Without clinics, women will find bodily autonomy through diffuse networks. Efforts at enforcement will look like the Drug War — because ending a pregnancy generally means taking a drug. State power will have to violently bust, arrest, and imprison a lot of pill-mailing old ladies.
If supposed pro-lifers are serious about ending Florida’s 80,000 abortions per year, Grady Judd will absolutely have a special abortion-hunting unit. Anyone who thinks he won’t hasn’t paid any attention to him for 20 years. You’ll have a DCF for pregnancies, if Ron DeSantis is serious. You might get freelance, Klan-style mob hunters.
All of that is extreme violence — aimed at your mostly unarmed daughters. Their courage to come in defying that violence is immeasurable. The power — and the religion — that brutalizes them at gunpoint is morally illegitimate in every way.
I hope to do whatever I can for the rest of my life to get between that illegitimate brutalization and the brutalized.
Our existing political containers are submerged into irrelevance by this deluge
America’s abstract political structures and parties and geographic boundaries and institutions and vocabulary have not even begun to adjust to the full reality of the armed minority’s sustained attack on the unarmed majority.
What do you think 45,000 annual firearm deaths of living American citizens is but a sustained attack by the armed on the social fabric of the unarmed — even if the individual unarmed are among the least likely individual victims?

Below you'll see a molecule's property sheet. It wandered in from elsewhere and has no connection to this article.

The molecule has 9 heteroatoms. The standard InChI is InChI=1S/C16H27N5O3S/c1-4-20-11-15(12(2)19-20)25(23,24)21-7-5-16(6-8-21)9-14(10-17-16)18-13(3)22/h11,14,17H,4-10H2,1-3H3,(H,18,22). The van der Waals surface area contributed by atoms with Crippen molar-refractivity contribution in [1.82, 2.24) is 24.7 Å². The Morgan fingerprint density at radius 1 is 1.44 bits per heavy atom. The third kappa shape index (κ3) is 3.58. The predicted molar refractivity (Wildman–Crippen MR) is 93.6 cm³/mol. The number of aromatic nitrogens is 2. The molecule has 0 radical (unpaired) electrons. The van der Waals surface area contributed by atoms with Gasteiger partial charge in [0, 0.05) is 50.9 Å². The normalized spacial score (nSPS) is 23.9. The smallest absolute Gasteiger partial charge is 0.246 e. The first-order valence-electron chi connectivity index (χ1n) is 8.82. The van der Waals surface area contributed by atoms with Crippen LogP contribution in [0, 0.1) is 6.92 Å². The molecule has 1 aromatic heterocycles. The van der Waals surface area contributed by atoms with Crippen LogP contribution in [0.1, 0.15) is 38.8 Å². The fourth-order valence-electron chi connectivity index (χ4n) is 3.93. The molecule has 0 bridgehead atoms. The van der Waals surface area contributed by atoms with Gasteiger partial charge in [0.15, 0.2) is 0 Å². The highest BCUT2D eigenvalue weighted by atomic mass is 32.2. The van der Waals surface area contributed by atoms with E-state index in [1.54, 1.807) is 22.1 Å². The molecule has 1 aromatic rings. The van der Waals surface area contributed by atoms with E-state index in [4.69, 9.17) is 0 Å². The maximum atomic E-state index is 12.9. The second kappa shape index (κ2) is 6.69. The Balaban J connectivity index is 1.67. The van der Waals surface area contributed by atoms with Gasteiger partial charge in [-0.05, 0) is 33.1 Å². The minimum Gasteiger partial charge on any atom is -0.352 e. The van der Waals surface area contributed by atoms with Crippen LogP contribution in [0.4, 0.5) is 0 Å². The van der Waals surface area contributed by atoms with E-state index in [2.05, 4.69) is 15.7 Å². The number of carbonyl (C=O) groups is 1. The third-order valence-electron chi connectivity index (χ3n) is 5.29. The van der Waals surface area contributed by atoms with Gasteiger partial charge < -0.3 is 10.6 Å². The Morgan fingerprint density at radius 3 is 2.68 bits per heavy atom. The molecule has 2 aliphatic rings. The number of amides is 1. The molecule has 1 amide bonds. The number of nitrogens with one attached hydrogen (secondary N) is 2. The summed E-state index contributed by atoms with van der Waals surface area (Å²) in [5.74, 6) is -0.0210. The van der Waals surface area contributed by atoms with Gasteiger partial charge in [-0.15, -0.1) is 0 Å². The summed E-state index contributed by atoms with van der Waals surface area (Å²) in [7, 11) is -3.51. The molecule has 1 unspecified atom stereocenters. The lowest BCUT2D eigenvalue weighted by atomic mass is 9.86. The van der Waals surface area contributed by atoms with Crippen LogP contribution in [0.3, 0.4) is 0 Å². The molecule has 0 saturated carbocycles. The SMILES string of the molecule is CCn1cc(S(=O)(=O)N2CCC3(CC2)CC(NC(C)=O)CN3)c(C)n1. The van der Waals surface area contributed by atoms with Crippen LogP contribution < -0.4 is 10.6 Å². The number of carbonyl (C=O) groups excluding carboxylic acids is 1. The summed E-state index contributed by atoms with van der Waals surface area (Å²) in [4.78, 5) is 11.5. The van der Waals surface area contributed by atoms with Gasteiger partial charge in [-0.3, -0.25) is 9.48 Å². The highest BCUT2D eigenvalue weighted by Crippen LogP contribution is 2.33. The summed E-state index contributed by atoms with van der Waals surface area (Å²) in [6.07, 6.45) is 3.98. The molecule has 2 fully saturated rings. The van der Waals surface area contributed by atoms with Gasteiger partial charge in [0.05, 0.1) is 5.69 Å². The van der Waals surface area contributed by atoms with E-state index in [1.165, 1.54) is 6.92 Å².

What do you think forced birth at gunpoint is in a country of massive and growing infant or maternal death rates for low capital pregnant women? It’s an act of violent war against those women.
The two major political parties today are dead or on life support, respectively. They’re both pretty irrelevant in word and deed, although their voters are not.
Trump and DeSantis finally killed the long-dying Republican Party by turning it into their personal grievance grift machine, powered almost entirely by Uvalde Men and Women. Mitch McConnell can still do corrupt side deals with Big Capital; but today’s GOP isn’t a political movement or party with any real goals or vision for America.
It’s a powerful, dictator-supporting cultural support community built around inflicting as much pain as possible on libs it does not know personally. It’s a power club for providing access to money in the dictatorship of Uvalde men. Its men will also continue to create a lot of illegal abortions — far more than lib men, I wager.
The younger, more heavily female core of the Democratic Party — and its sympathizers — could form the basis of a political movement capable of at least acting as a coherent, provocative, legitimacy-destroying counterforce to the dictatorship of Uvalde Men.
I mean, here is what young women think of Uvalde Man’s guns trained on their uteri. It will be something to watch Uvalde Man try to brutalize them.
Unfortunately, the Democratic Party’s wealthy, comfortable, and decrepit Boomer wing still wields what passes for party control. And it would lecture these women about their language, while meekly offering up their bodies to Uvalde Man. Mularkey, I say to that.
The Democratic Boomer wing and the “respectable establishment Republicans” it pines for are terrified of Uvalde Man and terrified of power itself.
After all, if Democratic Boomers use the power their voters give them to help their voters, something might change in their dotage. The Democratic Boomer weeps impotent tears into dead norms and institutions like an ancient widow clutching her moth-eaten wedding dress.
The Democratic younger wing desperately needs to primary Biden and purge the rest. Any Xer or Millennial or Zoomer with a pulse would do a better job confronting what needs to be confronted on a daily basis in the long war for representative government to come.